It seems Ilana Mercer is still pining for the good old days of apartheid in her native South Africa.
Mercer's June 24 WorldNetDaily column attacks Michelle Obama and her daughters for visiting the Apartheid Museum during their visit to South Africa. Mercer writes that "Apartheid was a contemptible caste system," but then she shifts into full condescending apologist mode (italics hers):
What else will the proprietors of the thoroughly Americanized Apartheid Museum fail to divulge? As is chronicled in Chapter 5 of [Mercer's book] "Into the Cannibal's Pot":
"Had the sainted Mandela ascended to power in the 1960s instead of languishing on Robben Island and in Pollsmoor Prison [Mrs. Obama's destinations in Cape Town], he would have nationalized the South African economy and banned private enterprise. That's what the ANC's Charter called for in 1955. That's what South Africa's black-ruled neighbors to the north did."
Except for Rhodesia before Robert Mugabe, minority-ruled South Africa, with all its problems, offered Africans more than any other country on the Dark Continent.
Mercer never criticizes apartheid as racist, which it most certainly was. Indeed, she makes it clear that she thinks blacks in Africa are too stupid and/or corrupt to govern themselves:
In the "first 23 years of apartheid, between 1948 and 1981, the South African economy grew at a rate of 4.5 percent." Of course, in the famous words attributed to both Disraeli and Mark Twain, there are lies, damned lies and statistics. Duly, Marxists put the high-growth rate down to exploitation.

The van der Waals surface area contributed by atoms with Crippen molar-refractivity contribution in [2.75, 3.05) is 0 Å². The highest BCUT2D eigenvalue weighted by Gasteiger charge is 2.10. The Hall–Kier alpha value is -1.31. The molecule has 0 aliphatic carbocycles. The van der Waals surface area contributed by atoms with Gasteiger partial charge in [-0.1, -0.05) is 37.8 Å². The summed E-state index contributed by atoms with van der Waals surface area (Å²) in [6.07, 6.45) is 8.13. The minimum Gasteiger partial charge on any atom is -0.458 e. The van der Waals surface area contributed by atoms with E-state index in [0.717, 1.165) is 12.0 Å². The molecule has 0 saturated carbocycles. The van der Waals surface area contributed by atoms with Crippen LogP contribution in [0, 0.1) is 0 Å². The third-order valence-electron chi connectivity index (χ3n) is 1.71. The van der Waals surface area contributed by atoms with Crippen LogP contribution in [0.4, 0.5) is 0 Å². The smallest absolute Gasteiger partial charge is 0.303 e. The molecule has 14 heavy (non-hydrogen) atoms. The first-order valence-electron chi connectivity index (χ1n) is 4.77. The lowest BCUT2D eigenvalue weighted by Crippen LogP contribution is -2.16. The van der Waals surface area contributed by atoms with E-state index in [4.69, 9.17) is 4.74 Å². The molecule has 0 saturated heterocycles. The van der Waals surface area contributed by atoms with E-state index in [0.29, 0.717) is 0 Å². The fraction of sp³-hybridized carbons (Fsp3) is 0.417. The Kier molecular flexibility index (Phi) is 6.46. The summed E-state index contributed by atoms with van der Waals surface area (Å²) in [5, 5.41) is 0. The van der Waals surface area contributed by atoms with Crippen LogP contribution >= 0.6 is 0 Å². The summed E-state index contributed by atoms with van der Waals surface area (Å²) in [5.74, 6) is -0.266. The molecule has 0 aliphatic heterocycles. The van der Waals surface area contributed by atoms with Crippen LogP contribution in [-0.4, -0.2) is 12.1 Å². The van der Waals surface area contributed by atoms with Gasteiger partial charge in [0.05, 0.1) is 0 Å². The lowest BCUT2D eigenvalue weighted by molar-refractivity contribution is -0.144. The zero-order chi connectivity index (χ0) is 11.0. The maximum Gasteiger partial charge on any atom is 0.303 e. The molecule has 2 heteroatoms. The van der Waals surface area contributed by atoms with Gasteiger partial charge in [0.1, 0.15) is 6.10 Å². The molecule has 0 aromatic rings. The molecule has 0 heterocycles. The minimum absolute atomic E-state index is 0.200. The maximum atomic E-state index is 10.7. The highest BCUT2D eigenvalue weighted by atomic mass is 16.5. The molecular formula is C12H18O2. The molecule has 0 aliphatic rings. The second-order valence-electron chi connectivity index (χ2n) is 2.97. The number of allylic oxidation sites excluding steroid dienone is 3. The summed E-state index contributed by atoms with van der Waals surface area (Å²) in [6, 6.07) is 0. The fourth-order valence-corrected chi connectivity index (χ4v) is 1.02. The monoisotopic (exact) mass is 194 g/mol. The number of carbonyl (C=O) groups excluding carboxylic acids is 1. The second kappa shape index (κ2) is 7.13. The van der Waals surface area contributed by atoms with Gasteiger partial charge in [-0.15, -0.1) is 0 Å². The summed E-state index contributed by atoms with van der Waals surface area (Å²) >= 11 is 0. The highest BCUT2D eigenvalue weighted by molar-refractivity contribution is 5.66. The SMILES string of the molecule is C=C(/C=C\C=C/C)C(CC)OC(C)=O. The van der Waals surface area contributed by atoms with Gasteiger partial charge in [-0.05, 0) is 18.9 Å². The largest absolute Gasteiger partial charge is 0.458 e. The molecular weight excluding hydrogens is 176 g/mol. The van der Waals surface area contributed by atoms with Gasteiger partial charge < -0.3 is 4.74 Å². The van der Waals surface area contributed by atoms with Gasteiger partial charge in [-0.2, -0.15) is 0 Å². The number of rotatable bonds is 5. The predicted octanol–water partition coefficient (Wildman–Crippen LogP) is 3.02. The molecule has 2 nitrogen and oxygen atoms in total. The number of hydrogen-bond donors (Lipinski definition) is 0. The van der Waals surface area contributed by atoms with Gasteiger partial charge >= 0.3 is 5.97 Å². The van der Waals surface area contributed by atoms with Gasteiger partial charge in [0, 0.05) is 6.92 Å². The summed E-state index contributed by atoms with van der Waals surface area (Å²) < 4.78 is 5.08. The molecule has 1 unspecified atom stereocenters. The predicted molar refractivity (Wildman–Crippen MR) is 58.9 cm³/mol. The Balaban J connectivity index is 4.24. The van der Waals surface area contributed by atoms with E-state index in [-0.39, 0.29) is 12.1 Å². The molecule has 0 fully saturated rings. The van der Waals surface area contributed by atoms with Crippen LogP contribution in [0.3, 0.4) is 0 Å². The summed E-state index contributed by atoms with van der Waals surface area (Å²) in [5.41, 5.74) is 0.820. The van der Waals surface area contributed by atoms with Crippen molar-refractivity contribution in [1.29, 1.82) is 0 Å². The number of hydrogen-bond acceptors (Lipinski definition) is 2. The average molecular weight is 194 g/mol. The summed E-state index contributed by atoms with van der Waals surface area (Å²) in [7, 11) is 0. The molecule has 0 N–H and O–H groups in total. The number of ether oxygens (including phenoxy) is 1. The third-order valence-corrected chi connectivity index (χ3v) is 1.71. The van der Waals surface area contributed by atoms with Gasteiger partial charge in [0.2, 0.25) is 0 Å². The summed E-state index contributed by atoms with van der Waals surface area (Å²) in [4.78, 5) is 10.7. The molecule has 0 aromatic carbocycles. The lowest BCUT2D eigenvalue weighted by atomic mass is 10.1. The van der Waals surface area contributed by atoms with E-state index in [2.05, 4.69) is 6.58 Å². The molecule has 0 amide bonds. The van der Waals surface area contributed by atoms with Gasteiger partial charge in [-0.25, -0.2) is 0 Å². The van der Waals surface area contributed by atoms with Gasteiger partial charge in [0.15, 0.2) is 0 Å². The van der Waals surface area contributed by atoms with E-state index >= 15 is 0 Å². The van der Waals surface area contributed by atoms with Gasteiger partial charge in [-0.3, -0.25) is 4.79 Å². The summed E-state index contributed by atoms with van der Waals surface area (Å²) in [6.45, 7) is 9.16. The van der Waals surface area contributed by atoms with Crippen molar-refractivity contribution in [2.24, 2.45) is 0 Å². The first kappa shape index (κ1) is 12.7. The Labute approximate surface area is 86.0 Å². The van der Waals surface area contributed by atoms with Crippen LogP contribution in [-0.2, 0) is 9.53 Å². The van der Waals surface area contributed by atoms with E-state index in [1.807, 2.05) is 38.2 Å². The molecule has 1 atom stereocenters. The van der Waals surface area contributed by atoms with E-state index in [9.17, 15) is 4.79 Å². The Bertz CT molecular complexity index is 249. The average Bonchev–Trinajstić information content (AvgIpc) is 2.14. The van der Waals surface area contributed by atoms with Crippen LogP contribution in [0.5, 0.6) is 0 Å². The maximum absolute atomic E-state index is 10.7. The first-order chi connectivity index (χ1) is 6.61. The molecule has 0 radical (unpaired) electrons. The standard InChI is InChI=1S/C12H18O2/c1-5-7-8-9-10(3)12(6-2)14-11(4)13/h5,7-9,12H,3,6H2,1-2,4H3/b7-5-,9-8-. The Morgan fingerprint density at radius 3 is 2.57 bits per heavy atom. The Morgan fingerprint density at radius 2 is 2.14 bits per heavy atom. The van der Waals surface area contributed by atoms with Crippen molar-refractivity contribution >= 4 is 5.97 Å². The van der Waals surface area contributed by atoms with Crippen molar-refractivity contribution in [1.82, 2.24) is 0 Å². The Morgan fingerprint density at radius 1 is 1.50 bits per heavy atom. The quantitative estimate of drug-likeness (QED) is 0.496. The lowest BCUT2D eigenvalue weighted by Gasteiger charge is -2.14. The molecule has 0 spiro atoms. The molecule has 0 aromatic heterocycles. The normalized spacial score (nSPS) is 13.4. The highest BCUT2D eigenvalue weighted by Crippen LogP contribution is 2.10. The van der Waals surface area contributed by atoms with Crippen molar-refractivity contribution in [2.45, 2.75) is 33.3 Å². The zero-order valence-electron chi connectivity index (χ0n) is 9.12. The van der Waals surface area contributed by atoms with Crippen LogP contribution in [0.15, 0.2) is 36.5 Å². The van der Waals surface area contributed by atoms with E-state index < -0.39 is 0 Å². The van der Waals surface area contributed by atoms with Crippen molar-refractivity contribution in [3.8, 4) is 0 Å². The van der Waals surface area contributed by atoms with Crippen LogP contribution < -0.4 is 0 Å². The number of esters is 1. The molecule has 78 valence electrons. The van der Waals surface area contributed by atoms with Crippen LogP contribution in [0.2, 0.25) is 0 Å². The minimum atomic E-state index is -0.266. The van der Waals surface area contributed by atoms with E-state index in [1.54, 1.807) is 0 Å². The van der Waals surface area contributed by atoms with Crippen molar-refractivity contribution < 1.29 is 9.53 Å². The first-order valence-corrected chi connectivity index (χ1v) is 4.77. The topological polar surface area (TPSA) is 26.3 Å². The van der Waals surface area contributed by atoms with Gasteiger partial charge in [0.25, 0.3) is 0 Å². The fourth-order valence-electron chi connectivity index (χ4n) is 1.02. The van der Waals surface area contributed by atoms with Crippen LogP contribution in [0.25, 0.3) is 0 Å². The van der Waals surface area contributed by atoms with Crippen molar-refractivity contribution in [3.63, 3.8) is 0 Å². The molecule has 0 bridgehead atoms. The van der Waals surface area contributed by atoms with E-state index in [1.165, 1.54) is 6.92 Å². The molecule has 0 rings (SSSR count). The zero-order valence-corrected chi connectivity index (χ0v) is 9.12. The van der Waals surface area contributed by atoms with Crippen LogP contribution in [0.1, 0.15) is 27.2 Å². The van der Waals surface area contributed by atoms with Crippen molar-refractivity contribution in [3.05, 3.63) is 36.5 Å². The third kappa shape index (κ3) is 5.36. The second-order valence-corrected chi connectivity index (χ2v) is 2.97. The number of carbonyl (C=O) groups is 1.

However, when "exploitation" was replaced with "liberation" – and Africans broke free of the colonial yoke to gain political independence – they promptly established planned economies, in whose shadow nothing could grow, plunging their respective countries into despair and destitution.
To the liberal West, Kenneth Kaunda and Julius Nyerere were the faces of black liberation, but both leaders cut a swathe of destruction through the rural economies of their respective countries, Zambia and Tanzania.
While South Africa is not quite a one-party state, it is a dominant-party state. Demographics dictate that Mandela's African National Congress will likely never lose an election to one of the country's tiny, tokenistic opposition parties. One shudders to think what the ANC – now slowly Sovietizing South Africa – would have wrought on the sophisticated, industrialized economy of the country had it been given the opportunity circa 1960.
Mercer concludes by noting something she claims is "air brushed out of a slanted historical presentation": "By staving off crime and communism, the apartheid regime, a vast repressive apparatus though it was, saved black South Africans from an even worse moral and material fate."
For Mercer, it seems, the end justified the means. And it appears she doesn't want to concede that apartheid was racist because she harbors the same racism that fed the regime.